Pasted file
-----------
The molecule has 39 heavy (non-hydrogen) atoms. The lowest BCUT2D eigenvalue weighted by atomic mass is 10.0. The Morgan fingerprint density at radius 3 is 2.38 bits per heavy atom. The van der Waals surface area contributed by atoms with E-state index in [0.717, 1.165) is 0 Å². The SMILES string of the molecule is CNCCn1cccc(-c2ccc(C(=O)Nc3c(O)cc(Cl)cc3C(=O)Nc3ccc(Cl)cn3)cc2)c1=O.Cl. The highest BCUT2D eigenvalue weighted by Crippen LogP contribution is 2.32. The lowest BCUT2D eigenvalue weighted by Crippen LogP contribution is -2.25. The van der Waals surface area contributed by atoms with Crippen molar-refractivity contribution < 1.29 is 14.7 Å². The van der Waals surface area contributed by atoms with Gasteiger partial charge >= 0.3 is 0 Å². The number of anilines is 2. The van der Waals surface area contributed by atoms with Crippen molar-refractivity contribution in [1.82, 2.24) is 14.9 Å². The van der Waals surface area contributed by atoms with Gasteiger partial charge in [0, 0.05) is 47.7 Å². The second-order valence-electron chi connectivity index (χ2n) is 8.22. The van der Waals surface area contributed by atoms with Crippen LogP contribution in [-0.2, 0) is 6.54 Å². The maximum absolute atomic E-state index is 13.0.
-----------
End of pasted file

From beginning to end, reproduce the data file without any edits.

The molecule has 39 heavy (non-hydrogen) atoms. The lowest BCUT2D eigenvalue weighted by atomic mass is 10.0. The Morgan fingerprint density at radius 3 is 2.38 bits per heavy atom. The van der Waals surface area contributed by atoms with E-state index in [0.717, 1.165) is 0 Å². The SMILES string of the molecule is CNCCn1cccc(-c2ccc(C(=O)Nc3c(O)cc(Cl)cc3C(=O)Nc3ccc(Cl)cn3)cc2)c1=O.Cl. The highest BCUT2D eigenvalue weighted by Crippen LogP contribution is 2.32. The lowest BCUT2D eigenvalue weighted by Crippen LogP contribution is -2.25. The van der Waals surface area contributed by atoms with Crippen molar-refractivity contribution < 1.29 is 14.7 Å². The van der Waals surface area contributed by atoms with Gasteiger partial charge >= 0.3 is 0 Å². The number of anilines is 2. The van der Waals surface area contributed by atoms with Crippen molar-refractivity contribution in [1.82, 2.24) is 14.9 Å². The van der Waals surface area contributed by atoms with Gasteiger partial charge in [0, 0.05) is 47.7 Å². The second-order valence-electron chi connectivity index (χ2n) is 8.22. The van der Waals surface area contributed by atoms with Crippen LogP contribution in [-0.2, 0) is 6.54 Å². The maximum absolute atomic E-state index is 13.0.